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A. E. Faulkner, M. K. Kim, N. Pozdeyev, P. M. Iuvone, M. T. Pardue; Form-Depriving Goggles Induce a Myopic Shift in Mouse Models of Photoreceptor Degeneration. Invest. Ophthalmol. Vis. Sci. 2008;49(13):3591. doi: https://doi.org/.
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© ARVO (1962-2015); The Authors (2016-present)
Retinal mechanisms are likely involved in the development of form deprivation myopia (FDM). In order to determine the role of photoreceptors in FDM, we tested two mouse models of retinal degeneration with fast (Pde6brd1) and moderate (Pde6brd10) rates of degeneration. Both strains have a mutation in beta-PDE. Since loss of photoreceptors could affect ON pathway stimulation, dopamine levels were also assessed.
C57BL/6J (WT), Pde6brd1 (rd1) and Pde6brd10 (rd10) mice were goggled with a custom head-mounted goggling apparatus at 28 days of age. Following two weeks of goggling, mice were refracted with an automated infrared photorefractor. The difference between the goggled and opposite eye was calculated as the myopic shift. Mice were then sacrificed and retinas taken for dopamine and DOPAC analysis using HPLC.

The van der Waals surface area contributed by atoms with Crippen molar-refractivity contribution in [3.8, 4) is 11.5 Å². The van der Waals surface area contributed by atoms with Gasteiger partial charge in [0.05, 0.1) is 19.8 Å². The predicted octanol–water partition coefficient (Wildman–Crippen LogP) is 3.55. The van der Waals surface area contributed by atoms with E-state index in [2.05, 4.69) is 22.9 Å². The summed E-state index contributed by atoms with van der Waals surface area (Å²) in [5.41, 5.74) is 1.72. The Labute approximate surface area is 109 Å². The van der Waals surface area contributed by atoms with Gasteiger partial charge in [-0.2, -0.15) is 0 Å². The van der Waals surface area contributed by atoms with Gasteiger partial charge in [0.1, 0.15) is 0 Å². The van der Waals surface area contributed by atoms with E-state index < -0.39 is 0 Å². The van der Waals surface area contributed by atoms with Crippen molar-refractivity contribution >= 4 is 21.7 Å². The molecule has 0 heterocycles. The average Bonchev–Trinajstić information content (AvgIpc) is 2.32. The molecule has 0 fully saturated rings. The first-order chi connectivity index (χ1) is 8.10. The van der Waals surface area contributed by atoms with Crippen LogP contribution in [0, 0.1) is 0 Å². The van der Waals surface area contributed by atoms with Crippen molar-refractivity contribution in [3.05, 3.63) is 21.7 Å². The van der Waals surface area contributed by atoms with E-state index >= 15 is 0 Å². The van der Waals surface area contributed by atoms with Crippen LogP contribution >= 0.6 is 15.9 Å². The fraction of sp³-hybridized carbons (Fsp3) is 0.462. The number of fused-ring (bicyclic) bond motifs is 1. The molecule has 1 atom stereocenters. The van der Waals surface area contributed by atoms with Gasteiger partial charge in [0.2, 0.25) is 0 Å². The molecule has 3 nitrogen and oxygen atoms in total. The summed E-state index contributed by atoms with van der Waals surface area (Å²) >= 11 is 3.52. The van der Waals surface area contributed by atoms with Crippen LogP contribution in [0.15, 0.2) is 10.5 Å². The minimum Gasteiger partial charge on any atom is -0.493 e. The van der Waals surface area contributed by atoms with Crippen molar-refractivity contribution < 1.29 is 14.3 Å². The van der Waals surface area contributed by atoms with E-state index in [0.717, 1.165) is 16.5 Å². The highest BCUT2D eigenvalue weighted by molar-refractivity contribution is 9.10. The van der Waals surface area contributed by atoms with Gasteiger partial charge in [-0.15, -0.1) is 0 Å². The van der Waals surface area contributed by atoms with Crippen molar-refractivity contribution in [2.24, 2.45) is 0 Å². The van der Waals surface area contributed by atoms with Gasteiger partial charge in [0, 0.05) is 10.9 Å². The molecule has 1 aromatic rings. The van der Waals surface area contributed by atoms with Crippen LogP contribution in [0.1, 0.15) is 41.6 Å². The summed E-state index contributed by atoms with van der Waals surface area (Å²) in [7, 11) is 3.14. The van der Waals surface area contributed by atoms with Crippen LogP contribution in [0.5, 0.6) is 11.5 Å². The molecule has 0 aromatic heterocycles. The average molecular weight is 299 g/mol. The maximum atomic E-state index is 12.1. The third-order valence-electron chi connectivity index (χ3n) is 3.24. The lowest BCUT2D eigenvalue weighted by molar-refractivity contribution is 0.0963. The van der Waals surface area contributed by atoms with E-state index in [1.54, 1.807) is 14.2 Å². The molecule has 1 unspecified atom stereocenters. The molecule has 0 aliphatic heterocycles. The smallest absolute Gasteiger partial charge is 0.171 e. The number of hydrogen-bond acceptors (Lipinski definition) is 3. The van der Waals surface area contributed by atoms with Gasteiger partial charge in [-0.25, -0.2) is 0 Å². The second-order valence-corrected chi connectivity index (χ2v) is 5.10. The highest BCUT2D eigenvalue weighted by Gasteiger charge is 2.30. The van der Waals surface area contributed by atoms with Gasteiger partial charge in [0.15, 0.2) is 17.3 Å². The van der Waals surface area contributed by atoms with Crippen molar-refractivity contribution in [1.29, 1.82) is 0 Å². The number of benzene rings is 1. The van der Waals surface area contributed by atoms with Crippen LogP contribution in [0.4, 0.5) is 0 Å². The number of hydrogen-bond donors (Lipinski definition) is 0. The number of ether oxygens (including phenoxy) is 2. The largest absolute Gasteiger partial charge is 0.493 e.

In contrast to goggled WT mice, goggled rd1 and rd10 mice both exhibited a significant myopic shift following two weeks of treatment (rd1: 5.37 +/- 0.74 D (SEM; p<0.001); rd10: 6.13 +/- 1.57 (SEM; p<0.001)). In comparison to WT mice, rd1 DA and DOPAC levels were significantly reduced (1.5 and 2.6-fold decrease, respectively). Rd10 mice, however, exhibited DA levels similar to WT, but reduced levels of DOPAC relative to WT animals. After goggling, DA and DOPAC levels in all three strains of mice were not significantly different between goggled and contralateral control eyes. However, there was a trend for lower levels of DA in goggled rd10 eyes compared to contralateral controls.
As expected, WT mice did not exhibit a shift in refractive error following form deprivation after two weeks of goggling, and correspondingly there were no differences in DA or DOPAC between goggled and contralateral control eyes. Interestingly, both the rd1 and rd10 mice, with few or less than normal photoreceptors, had increased susceptibility to goggling. Further research is needed to determine the relationship between refractive shifts and dopamine in these strains.
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